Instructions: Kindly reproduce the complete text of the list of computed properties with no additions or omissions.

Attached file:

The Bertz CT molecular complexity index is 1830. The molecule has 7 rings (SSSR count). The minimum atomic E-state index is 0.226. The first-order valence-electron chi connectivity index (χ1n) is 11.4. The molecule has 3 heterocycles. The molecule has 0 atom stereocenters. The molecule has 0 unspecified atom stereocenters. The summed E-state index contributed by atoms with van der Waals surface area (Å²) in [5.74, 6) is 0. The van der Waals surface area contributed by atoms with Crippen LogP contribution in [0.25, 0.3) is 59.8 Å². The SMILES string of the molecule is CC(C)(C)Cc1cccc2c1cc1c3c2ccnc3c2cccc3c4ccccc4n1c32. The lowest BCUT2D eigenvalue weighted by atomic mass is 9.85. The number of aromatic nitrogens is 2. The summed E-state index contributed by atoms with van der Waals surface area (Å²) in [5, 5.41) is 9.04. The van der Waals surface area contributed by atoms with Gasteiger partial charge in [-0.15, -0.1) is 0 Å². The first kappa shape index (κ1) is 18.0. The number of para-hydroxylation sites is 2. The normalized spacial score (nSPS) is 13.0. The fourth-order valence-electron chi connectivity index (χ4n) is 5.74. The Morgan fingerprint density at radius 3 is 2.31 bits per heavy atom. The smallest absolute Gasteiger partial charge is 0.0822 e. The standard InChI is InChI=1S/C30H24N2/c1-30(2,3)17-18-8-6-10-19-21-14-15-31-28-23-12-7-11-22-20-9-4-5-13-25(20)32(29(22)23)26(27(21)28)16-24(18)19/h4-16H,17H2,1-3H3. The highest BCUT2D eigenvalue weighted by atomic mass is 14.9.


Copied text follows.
The Bertz CT molecular complexity index is 1830. The molecule has 7 rings (SSSR count). The minimum atomic E-state index is 0.226. The first-order valence-electron chi connectivity index (χ1n) is 11.4. The molecule has 3 heterocycles. The molecule has 0 atom stereocenters. The molecule has 0 unspecified atom stereocenters. The summed E-state index contributed by atoms with van der Waals surface area (Å²) in [5.74, 6) is 0. The van der Waals surface area contributed by atoms with Crippen LogP contribution in [0.25, 0.3) is 59.8 Å². The SMILES string of the molecule is CC(C)(C)Cc1cccc2c1cc1c3c2ccnc3c2cccc3c4ccccc4n1c32. The lowest BCUT2D eigenvalue weighted by atomic mass is 9.85. The number of aromatic nitrogens is 2. The summed E-state index contributed by atoms with van der Waals surface area (Å²) in [5, 5.41) is 9.04. The van der Waals surface area contributed by atoms with Gasteiger partial charge in [-0.15, -0.1) is 0 Å². The first kappa shape index (κ1) is 18.0. The number of para-hydroxylation sites is 2. The normalized spacial score (nSPS) is 13.0. The fourth-order valence-electron chi connectivity index (χ4n) is 5.74. The Morgan fingerprint density at radius 3 is 2.31 bits per heavy atom. The smallest absolute Gasteiger partial charge is 0.0822 e. The standard InChI is InChI=1S/C30H24N2/c1-30(2,3)17-18-8-6-10-19-21-14-15-31-28-23-12-7-11-22-20-9-4-5-13-25(20)32(29(22)23)26(27(21)28)16-24(18)19/h4-16H,17H2,1-3H3. The highest BCUT2D eigenvalue weighted by atomic mass is 14.9.